Property developer Martyn Evans explains why the RIBA needs an ‘override’ system to stop projects overlooked for RIBA regional awards from missing out on architecture’s top prizes
There was a collective gasp on social media at the end of last week as the RIBA East Awards list for 2016 was announced. There was one assumed shoo-in missing - FAT and Grayson Perry’s A House for Essex.
Of course there will always be disappointment, debate and despondent architects when any awards list is announced. We have to allow a jury, selected for its expertise, the right to choose for itself which schemes it honours in its region.
But in the current RIBA Awards system, there is no room for a building that misses out on a regional award to be given national recognition - or indeed make the Stirling Prize shortlist - simply because it is just too important to miss out.
A House For Essex jack hobhouse 1
A House for Essex is one such building. I must declare an interest in the awards process. I sat on the London South regional jury this year and I know the care with which we debated each and every building on our shortlist, and how much we agonised about the buildings we decided, in the end, not to honour.
The list of criteria for the awards is too long to list here, but it is littered with phrases like ‘stimulate, engage and delight its occupants, visitors and passers-by’, ‘design vision’, ‘innovation, invention and originality’ and ‘selection of materials and their detailing’.
Just to look at it is to feel overjoyed by its very existence
If there is one building that exemplifies all these criteria, it is A House for Essex. I have had the pleasure of visiting it twice. Both times I met many people who stopped by on the public footpath that runs along its boundary, all of whom were transfixed and elated to see it. Even if you worry about it being an expensively built, private house for privileged visitors (‘value for money’ being another criterion), just to look at it from the path is to feel overjoyed by its very existence.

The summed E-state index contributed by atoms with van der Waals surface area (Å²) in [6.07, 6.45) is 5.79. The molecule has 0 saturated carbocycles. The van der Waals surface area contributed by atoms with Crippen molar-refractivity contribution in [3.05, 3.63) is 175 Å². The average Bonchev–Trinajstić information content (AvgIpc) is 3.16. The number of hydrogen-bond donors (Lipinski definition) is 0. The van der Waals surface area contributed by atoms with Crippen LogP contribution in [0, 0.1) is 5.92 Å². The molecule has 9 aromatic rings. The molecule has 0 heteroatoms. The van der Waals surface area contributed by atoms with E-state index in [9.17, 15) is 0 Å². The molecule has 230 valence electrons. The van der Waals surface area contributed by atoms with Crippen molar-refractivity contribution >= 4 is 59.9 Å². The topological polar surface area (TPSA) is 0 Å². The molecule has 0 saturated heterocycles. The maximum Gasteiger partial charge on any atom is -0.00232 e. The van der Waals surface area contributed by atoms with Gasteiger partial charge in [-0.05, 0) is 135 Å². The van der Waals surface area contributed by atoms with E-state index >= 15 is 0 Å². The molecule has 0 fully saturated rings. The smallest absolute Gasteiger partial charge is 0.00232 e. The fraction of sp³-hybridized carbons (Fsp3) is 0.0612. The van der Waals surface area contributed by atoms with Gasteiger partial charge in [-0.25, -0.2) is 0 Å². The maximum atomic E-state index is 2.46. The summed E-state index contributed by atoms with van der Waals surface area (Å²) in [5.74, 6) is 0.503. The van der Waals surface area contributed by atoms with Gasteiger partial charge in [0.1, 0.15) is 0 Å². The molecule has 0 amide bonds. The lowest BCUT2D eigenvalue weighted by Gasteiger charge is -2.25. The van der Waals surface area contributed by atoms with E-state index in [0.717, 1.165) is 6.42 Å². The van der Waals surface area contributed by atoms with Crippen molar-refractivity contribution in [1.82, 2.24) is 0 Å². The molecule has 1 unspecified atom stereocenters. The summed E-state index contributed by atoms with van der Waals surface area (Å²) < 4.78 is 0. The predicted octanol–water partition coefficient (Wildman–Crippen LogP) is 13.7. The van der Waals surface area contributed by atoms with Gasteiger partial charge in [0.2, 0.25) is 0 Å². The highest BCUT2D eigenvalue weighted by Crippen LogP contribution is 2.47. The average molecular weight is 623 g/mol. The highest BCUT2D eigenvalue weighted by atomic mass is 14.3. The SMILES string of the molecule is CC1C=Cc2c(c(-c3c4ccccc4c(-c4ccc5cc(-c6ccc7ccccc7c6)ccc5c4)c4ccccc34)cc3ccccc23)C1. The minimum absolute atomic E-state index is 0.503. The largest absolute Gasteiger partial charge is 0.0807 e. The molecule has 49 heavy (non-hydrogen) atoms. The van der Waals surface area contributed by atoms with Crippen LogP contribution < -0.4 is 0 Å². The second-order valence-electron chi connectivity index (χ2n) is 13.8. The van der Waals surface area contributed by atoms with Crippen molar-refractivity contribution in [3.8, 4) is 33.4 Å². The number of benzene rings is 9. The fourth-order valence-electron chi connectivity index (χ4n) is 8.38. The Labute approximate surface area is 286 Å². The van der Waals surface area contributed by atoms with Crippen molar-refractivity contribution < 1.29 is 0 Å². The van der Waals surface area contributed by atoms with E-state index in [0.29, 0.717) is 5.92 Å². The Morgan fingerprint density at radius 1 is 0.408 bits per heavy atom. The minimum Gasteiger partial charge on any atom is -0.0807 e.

That it won its planning consent over considerable initial community objections and made the burly site foreman cry as the statue of Julie was finally winched into place atop its beautiful roof only adds to the sheer joy, for me, that this wonderful building exists in our country’s modern architectural cannon. Given that much of the stock being built in our country right now is pretty woeful, the fact that an inspired architecture practice, brave planners and one of our most celebrated contemporary artists - elected an honorary RIBA Fellow in 2016, incidentally - can come together to make something so beautiful and exciting fills me with hope that we can do it when we try. For this reason alone, this building ought to be celebrated at the highest level.
FAT and Grayson Perry’s House for Essex
Source: Katie Hyam
It’s a big shame that RIBA East decided not to hand the house an award. But my opinion in that regard is irrelevant – I wasn’t on the jury. I do believe, however, that the RIBA ought to retain the right to lift schemes up from regional shortlisting to a national shortlist. The central awards group used to be able to do this when they felt that the regional lists needed calibrating, or there had been a miscarriage of justice.
Of course A House for Essex can be resubmitted next year, but I worry that it might simply be too notorious to succeed. RIBA should reinstate the old system and allow the Awards Group to honour a building that screams for recognition because of its sheer beauty, innovation and uplifting optimism.
Martyn Evans is a property developer, board director of the London Festival of Architecture, RIBA Awards judge and until recently creative director of U+I.